CloudBolt helps businesses manage the transition to DevOps

No matter how awesome DevOps might be it takes more than a swish or two from a magic wand to make the transition. Legacy systems, platforms, and services still exist while organizations move to DevOps by attrition–and IT admins still have to manage and maintain both the legacy platforms and the new DevOps tools and services. CloudBolt provides a platform that makes it easier for IT admins to oversee the whole multi-cloud, multi-platform environment during the transition to DevOps, or indefinitely for larger organizations that will probably never make a 100 percent conversion to DevOps.

I wrote this blog post about the latest release of CloudBolt:

If you wanted to start a new company tomorrow it would be easy to look at the tech landscape and the prevalent trends and decide to just build everything around a DevOps culture from the beginning. Most of the companies in the world already exist, though, and they already have processes, tools in place. Making the move from legacy to DevOps isn’t just a moment-in-time decision—it’s an arduous journey over time.

That’s where CloudBolt comes in. I had a chance last week to speak with CloudBolt CEO Jon Mittelhauser and CloudBolt CTO Bernard Sanders about the company, its vision, and the latest version of the CloudBolt platform. Mittelhauser explained that what customers appreciate about CloudBolt is the ability to transition from the past to the future on their own schedule.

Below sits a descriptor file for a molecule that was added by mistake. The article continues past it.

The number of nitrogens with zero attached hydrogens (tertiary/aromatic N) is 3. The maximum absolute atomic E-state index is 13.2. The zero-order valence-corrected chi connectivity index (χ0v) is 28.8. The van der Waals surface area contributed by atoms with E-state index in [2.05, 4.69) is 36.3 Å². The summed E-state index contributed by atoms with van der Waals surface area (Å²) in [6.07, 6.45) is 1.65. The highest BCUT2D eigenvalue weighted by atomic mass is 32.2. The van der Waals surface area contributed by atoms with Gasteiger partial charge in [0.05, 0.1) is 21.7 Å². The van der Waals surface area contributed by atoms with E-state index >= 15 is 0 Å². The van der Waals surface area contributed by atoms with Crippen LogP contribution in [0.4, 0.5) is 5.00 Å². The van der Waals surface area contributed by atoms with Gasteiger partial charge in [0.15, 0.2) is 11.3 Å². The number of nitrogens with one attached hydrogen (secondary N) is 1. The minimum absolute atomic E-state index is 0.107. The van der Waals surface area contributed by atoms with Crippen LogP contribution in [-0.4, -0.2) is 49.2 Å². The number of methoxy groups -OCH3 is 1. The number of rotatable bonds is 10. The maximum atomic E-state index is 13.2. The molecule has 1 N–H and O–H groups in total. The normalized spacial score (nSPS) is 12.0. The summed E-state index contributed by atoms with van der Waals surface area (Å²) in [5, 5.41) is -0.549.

One of the problems with change is that it takes time. While the new process or tool you’re moving to might be better in every way, getting there can be a challenge. In the meantime you’re forced to manage and maintain disparate systems or platforms—both the old and the new. CloudBolt wants to help organizations reduce the chaos by providing a single platform that enables customers to administer all of the above.

Large enterprises in particular don’t just adopt a new technology en masse. One site or department might start to use DevOps tools and processes out of necessity. Another department might also embrace DevOps—but choose different platforms and tools. Mittenhauser explained that even if the entire organization is on the same page about which DevOps tools and processes to use the transition occurs slowly over time—often by attrition as licenses expire or platforms reach the end of their support lifespan. Those customers still need a way to view and manage their entire ecosystem throughout the slow evolution.

You can read the complete post at Moving from legacy to DevOps is a journey that takes time…and the right tools.


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